Criminals In Uniform: Baghdad's Dodgy, Booming Business in Military Clothing
Thanks to the current security crisis, there are so many Iraqis now playing a military role in Iraq that it is hard to know who is part of an official government body and therefore has some authority, and who isn't. Making this even more difficult is the fact that military uniforms have become more ubiquitous than ever.
Ever since the extremist group known as the Islamic State sparked a nationwide security crisis and the mobilisation of thousands of volunteer fighters, the uniform sales business has been booming. And sales are largely unregulated.
Military uniforms are something of a fashion and Iraqis will often wear them on special occasions, whether they're in a military unit or not.
But now locals say criminals are using the easily available military clothing as a kind of disguise, that allows them to commit crimes with impunity. Any gang can roam the city streets as though they were a military force, Baghdad locals complain, and over the past few months kidnapping and robbery by such gangs has increased. It is impossible to tell who is who anymore, they say.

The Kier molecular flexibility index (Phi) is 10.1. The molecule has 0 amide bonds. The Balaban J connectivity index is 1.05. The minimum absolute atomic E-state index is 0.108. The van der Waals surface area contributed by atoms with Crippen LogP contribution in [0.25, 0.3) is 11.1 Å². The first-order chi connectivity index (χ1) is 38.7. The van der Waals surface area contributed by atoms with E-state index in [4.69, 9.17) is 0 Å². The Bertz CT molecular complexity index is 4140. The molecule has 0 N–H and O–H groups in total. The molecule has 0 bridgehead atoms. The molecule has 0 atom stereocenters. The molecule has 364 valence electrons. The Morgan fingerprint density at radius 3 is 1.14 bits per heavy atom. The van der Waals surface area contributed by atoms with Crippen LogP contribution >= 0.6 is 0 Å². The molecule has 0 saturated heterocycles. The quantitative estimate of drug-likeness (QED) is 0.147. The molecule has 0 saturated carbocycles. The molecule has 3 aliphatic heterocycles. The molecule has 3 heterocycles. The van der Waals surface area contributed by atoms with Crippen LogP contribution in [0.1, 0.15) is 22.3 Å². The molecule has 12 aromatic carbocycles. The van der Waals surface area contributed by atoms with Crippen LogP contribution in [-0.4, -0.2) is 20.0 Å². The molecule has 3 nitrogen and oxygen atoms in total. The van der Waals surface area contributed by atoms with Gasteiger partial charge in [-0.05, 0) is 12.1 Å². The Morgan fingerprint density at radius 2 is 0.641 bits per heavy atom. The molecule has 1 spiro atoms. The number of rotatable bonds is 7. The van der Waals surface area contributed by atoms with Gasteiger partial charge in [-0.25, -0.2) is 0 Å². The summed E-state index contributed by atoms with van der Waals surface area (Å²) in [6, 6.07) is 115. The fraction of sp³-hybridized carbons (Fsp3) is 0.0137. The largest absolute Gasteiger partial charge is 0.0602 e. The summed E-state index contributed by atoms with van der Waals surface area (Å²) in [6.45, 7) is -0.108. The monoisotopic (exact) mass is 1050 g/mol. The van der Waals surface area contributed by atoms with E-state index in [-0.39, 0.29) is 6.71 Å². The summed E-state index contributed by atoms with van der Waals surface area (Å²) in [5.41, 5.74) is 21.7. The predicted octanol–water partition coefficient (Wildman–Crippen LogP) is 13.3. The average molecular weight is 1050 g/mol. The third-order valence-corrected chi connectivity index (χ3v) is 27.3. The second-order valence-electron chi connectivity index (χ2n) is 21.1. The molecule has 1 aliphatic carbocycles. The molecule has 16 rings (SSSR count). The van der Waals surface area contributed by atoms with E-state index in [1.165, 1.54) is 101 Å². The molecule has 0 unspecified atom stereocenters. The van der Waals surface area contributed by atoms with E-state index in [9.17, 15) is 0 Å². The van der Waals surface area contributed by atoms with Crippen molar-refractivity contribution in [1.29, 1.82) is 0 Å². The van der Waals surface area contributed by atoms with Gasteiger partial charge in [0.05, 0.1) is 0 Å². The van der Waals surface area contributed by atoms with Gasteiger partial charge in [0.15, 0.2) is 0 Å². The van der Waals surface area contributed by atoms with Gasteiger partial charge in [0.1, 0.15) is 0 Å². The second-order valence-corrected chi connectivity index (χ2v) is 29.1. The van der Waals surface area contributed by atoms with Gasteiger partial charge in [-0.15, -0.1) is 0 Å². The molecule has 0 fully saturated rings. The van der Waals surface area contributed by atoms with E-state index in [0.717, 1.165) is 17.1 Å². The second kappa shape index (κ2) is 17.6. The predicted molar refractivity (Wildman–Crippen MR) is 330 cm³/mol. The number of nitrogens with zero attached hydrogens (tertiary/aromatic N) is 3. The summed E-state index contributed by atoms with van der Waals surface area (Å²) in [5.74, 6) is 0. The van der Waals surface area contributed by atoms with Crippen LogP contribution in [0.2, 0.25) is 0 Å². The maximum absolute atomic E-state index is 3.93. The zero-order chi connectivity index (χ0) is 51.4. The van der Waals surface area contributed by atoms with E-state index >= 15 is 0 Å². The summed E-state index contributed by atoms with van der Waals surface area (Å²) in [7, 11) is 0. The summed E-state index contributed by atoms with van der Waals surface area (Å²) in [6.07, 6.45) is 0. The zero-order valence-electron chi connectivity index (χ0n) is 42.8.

A military uniform, often made in China, costs around IQD50,000 (around US$44). But usually the quality of the cloth isn't very high and the uniform discolours and fades after time on duty out in the harsh Iraqi sun. This is why real soldiers and members of government-approved militias also buy equipment from the stores that sell uniforms and other security equipment. But ordinary people can also easily buy this type of clothing.
There are a lot of small shops in central Baghdad, near the headquarters of the country's Ministry of the Interior, selling military uniforms and other gear. After the highest Shiite Muslim religious authorities in the country called upon Iraqis to defend the country against the extremist Islamic State, or IS, group last year, the number of these shops grew. And every day government officials go past the stores.